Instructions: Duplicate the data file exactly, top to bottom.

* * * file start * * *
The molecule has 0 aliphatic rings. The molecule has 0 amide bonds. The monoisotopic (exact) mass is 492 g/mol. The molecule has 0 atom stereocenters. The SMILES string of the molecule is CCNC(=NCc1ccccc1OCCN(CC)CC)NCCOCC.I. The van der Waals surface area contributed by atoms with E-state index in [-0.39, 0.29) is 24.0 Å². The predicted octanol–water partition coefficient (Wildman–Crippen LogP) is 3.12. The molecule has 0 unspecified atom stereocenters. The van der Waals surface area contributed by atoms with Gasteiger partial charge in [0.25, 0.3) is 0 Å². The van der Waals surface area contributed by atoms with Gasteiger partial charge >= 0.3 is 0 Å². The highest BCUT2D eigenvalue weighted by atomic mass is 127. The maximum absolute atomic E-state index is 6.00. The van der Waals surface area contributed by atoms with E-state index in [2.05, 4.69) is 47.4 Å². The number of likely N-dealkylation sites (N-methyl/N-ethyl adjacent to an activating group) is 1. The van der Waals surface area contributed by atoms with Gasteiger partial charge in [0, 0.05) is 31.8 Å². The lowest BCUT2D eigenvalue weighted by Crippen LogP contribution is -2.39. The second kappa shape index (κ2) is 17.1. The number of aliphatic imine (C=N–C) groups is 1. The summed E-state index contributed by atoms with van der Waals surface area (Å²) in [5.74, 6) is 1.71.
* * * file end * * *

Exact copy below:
The molecule has 0 aliphatic rings. The molecule has 0 amide bonds. The monoisotopic (exact) mass is 492 g/mol. The molecule has 0 atom stereocenters. The SMILES string of the molecule is CCNC(=NCc1ccccc1OCCN(CC)CC)NCCOCC.I. The van der Waals surface area contributed by atoms with E-state index in [-0.39, 0.29) is 24.0 Å². The predicted octanol–water partition coefficient (Wildman–Crippen LogP) is 3.12. The molecule has 0 unspecified atom stereocenters. The van der Waals surface area contributed by atoms with Gasteiger partial charge in [0.25, 0.3) is 0 Å². The van der Waals surface area contributed by atoms with Gasteiger partial charge >= 0.3 is 0 Å². The highest BCUT2D eigenvalue weighted by atomic mass is 127. The maximum absolute atomic E-state index is 6.00. The van der Waals surface area contributed by atoms with E-state index in [2.05, 4.69) is 47.4 Å². The number of likely N-dealkylation sites (N-methyl/N-ethyl adjacent to an activating group) is 1. The van der Waals surface area contributed by atoms with Gasteiger partial charge in [0, 0.05) is 31.8 Å². The lowest BCUT2D eigenvalue weighted by Crippen LogP contribution is -2.39. The second kappa shape index (κ2) is 17.1. The number of aliphatic imine (C=N–C) groups is 1. The summed E-state index contributed by atoms with van der Waals surface area (Å²) in [5.74, 6) is 1.71.